This wasn’t supposed to be one of my vacation reads, but being at my parents’ house, they had it out of the library, so I read it during the few days I’ve spent home in August.
First of all, I am a huge fan of Kati Marton’s writing. I am also a huge fan of political biographies, so this book was definitely on my list for later reading. My only complaint is that if I’ve waited, I would have probably wanted to read it in its original language, and not in Hungarian (its Hungarian title is simply ‘Merkel’), but I loved it still, the book itself did not disappoint.
I knew very little about the chancellor’s life or upbringing before reading this book, and while I am never particularly curious about people’s private lives, I was interested in the surroundings and circumstances that led her to become one of the most influential world leaders of her time. No interview was made with Merkel herself, but she let the author be around her team and even interview people. Knowing how protective she is about her private life, I think this is as close as we will ever get to her in terms of a biography.
The book follows her path from the very beginning, growing up as a pastor’s daughter in the socialist German Democratic Republic (GDR). Spending her first formative years under Soviet socialist rule, being cut away from better-off-living relatives by the Berlin Wall shaped her political thinking. Whenever being asked, she always refers to her first 35 years that she spent in a “system lacking freedom” as a major component of her later personality.
She studied natural sciences at university and became a successful scientist in her field, yet she left it to become a politician right around the fall of the Berlin Wall. I liked the short narrative of everything that shaped her until that, but the story started to get interesting for me at this point forward. She started pursuing a political career, that through several ministerial posts, finally led her to the leadership of CDU and chancellorship.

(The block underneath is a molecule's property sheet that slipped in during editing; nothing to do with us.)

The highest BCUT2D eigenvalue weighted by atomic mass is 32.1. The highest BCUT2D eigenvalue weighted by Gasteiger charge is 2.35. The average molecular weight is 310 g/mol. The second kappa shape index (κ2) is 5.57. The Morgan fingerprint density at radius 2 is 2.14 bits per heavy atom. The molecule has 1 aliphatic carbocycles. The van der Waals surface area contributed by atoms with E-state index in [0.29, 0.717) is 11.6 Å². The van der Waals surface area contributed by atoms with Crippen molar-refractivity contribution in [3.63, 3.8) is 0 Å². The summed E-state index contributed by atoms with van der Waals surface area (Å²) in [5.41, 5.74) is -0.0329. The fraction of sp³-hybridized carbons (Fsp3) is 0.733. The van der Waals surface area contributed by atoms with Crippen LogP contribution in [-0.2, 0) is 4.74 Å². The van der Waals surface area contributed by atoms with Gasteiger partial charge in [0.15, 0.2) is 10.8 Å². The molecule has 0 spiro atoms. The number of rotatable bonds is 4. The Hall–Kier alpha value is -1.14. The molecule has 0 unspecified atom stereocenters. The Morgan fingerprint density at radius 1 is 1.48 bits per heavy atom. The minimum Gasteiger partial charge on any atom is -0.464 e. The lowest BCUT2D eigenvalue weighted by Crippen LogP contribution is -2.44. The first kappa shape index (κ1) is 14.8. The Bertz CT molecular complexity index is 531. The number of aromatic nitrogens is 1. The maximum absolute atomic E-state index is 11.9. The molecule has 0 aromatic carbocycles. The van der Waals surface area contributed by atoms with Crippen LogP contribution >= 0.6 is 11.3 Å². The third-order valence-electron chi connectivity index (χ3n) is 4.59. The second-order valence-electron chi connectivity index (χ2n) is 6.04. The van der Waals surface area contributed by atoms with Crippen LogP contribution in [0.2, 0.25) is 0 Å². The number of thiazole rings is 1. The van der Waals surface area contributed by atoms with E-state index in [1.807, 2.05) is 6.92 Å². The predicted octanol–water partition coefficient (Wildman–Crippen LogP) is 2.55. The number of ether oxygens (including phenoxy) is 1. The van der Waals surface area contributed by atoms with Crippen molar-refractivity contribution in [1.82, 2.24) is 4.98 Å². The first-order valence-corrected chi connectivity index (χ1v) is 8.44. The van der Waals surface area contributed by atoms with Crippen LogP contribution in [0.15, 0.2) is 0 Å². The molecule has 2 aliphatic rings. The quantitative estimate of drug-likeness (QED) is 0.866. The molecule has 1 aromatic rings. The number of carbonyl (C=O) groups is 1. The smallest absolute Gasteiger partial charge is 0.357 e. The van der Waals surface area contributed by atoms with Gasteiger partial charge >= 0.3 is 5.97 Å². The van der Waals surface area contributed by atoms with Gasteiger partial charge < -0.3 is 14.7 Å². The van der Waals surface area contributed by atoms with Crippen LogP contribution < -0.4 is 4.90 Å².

Kati Marton had conversations with not just Merkel’s own people, but politicians from around the world who could add to the stories in the book. There appear several anecdotes of Merkel’s relationships with her immediate surroundings, her closest colleagues, as well as world leaders. Her relationships with President Obama, President Sarkozy, then President Macron and of course the more difficult ones, President Trump and President Putin were legendary. Many still believe that Putin would never have gone this far had she still be in power.
Speaking of her legacy, one cannot forget about the 2015 migration crisis, when Merkel basically welcomed masses of migrants that wasn’t welcome anywhere else in Europe. A move that eventually led to a lot of critisism, especially after terrorist attacks in Germany, and also the creation of Alternative für Deutschland (AfD), Germany’s far-right party. It might be a matter of fact that AfD is a product of the Merkel era, more particularly of her migration-policy, but I think it’s rather debatable whether the strengthening of the far-right and xenophobic views in general would have happened either way as it seems to be a world-wide trend, even if she never opened the borders of Germany.
The chancellor herself is interested in the historical perspective in this matter, fearing that we are nearing the one generation mark since WWII, meaning that one generation grew up and passed since the end of WWII, so soon there remains no-one around who witnessed the horrors of war and unfortunately humanity’s memory is short in this way. I personally find it sad that we can’t learn from history books all the same, we have to witness it in order to believe it is something we must avoid.
All in all, I loved this book. I gained a new level of understanding and respect for this unique political figure and learned a lot about recent history too. Kati Marton’s person is guarantee for the authenticity of the writing whether her subject spoke to her or not. I definitely recommend the book to everyone interested.